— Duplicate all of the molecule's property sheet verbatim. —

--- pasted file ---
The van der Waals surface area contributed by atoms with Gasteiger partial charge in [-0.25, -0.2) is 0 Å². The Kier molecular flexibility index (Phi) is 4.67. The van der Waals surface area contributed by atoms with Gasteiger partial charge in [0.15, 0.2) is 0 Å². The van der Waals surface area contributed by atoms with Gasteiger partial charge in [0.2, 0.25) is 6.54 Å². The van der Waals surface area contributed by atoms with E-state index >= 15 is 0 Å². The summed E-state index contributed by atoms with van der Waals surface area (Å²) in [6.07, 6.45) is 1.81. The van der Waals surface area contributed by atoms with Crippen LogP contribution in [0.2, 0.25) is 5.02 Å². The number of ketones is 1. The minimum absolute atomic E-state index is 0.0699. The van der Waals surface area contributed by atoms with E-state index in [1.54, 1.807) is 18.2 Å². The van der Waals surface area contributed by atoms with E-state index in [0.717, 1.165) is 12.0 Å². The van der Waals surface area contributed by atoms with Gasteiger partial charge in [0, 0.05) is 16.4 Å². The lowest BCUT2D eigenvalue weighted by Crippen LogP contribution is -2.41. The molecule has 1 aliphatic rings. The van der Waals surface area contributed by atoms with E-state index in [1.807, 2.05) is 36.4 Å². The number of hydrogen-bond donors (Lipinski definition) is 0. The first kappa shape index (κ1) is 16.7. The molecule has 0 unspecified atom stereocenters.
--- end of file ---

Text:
The van der Waals surface area contributed by atoms with Gasteiger partial charge in [-0.25, -0.2) is 0 Å². The Kier molecular flexibility index (Phi) is 4.67. The van der Waals surface area contributed by atoms with Gasteiger partial charge in [0.15, 0.2) is 0 Å². The van der Waals surface area contributed by atoms with Gasteiger partial charge in [0.2, 0.25) is 6.54 Å². The van der Waals surface area contributed by atoms with E-state index >= 15 is 0 Å². The summed E-state index contributed by atoms with van der Waals surface area (Å²) in [6.07, 6.45) is 1.81. The van der Waals surface area contributed by atoms with Crippen LogP contribution in [0.2, 0.25) is 5.02 Å². The number of ketones is 1. The minimum absolute atomic E-state index is 0.0699. The van der Waals surface area contributed by atoms with E-state index in [1.54, 1.807) is 18.2 Å². The van der Waals surface area contributed by atoms with E-state index in [0.717, 1.165) is 12.0 Å². The van der Waals surface area contributed by atoms with Gasteiger partial charge in [0, 0.05) is 16.4 Å². The lowest BCUT2D eigenvalue weighted by Crippen LogP contribution is -2.41. The molecule has 1 aliphatic rings. The van der Waals surface area contributed by atoms with E-state index in [1.807, 2.05) is 36.4 Å². The number of hydrogen-bond donors (Lipinski definition) is 0. The first kappa shape index (κ1) is 16.7. The molecule has 0 unspecified atom stereocenters.